Let`s review a few real-life filtration problems to get an idea of what problems can arise. The first example is a contamination problem with parts from a support area. A review of the process showed that it was very dependent on clean solvent. I asked about the control on the solvent and was told the process filtered all of the solvent through 0.5-µm filters. When asked, no one knew how often filters were changed. It was stated that they had never had a problem with the filter setup before, but when I checked further, I found out why. The filter media selected was incompatible with the solvent being filtered and was probably dissolved in the first few minutes of contact with the solvent. When I took the filter housing apart, there was no trace of any filter in the housing. Installing a correct filter with proper testing and maintenance cleared up this contamination problem.
A second problem that was much more complicated involved an effort to install continuous recirculation/filtration on a precision etching process. In this case, the etchant contained a wetting agent of with limited solubility. When the filtration setup was installed, the filtration process removed the wetting agent from the solution and affected the etching control. The eventual solution to this problem was replacement of the wetting agent with one that went totally into solution and was not removed by the filtering process.
Some other filter problems we encountered have included:
lack of filter support screens
use of filter membrane separators from packages used instead of filters
leaky filter housings, allowing by-pass
incompatible seals, support screen, and adhesives
poor filter-housing threads, allowing by-pass
support screens on top of filters or housings installed upside down, preventing proper support.
It is important to remember that filtration is a science and not black magic. It is a tool that will serve you well if you understand it and utilize it correctly. Filter suppliers are well equipped to help you with your applications and provide technical help if you request it.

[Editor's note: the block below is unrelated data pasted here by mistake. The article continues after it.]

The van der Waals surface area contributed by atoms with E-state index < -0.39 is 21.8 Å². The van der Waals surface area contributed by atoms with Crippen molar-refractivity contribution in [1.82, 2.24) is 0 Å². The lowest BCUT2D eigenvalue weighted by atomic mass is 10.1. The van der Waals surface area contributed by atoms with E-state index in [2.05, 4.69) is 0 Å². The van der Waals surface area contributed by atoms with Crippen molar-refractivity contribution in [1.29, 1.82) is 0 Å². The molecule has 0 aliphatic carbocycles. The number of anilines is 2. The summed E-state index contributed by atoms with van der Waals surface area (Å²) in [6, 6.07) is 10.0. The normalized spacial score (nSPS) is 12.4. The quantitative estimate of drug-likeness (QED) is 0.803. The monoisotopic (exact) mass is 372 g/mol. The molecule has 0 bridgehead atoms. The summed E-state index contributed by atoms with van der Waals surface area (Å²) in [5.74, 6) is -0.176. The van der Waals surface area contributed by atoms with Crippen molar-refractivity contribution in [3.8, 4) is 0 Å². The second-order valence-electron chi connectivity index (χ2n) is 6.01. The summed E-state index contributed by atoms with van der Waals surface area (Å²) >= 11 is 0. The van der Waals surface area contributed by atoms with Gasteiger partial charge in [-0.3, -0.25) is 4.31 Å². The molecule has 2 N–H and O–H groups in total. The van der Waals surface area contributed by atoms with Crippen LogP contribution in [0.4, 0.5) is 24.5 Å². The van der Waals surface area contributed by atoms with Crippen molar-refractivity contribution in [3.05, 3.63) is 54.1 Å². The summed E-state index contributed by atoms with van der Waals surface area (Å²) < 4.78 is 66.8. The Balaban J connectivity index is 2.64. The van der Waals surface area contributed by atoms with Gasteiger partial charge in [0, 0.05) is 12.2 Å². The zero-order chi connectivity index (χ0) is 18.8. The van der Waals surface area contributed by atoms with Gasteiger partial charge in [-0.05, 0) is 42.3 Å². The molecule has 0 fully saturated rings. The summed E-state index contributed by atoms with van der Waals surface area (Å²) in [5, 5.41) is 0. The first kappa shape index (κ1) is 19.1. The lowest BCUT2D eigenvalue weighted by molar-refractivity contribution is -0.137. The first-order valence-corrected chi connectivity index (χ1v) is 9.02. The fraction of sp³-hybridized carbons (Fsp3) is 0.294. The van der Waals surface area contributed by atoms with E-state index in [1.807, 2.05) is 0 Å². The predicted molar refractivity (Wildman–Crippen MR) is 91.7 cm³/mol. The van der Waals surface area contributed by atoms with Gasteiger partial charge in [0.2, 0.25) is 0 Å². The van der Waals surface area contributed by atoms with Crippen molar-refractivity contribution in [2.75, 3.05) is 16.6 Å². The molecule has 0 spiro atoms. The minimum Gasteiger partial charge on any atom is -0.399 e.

The following checklist will help you get off on the right foot with filtration applications.
1. What size solid material do you want to remove from your application?
2. What are the chemical and physical properties of the material to be filtered?
3. What are the chemical and physical properties of the filter media?
4. What are the chemical and physical properties of the filter setup, support screen, seals, housing and plumbing?
5. What is your filter test procedure?
6. What is your filter maintenance schedule?
7. Who is responsible for filter testing and maintenance?
8. Are filter changes and filter checks clearly posted and dated so they can be easily confirmed?
Being able to answer these questions and having a good two-way relationship with your filter supplier go a long way toward making filtration work for you! The perils of poor filtration can be avoided by proper understanding and preparation.n
Harold Fitch is president of Future Resource Development, a consulting firm in Burlington, VT, specializing in cleanroom education and problem-solving. He conducts international training seminars for CleanRooms` shows and seminars.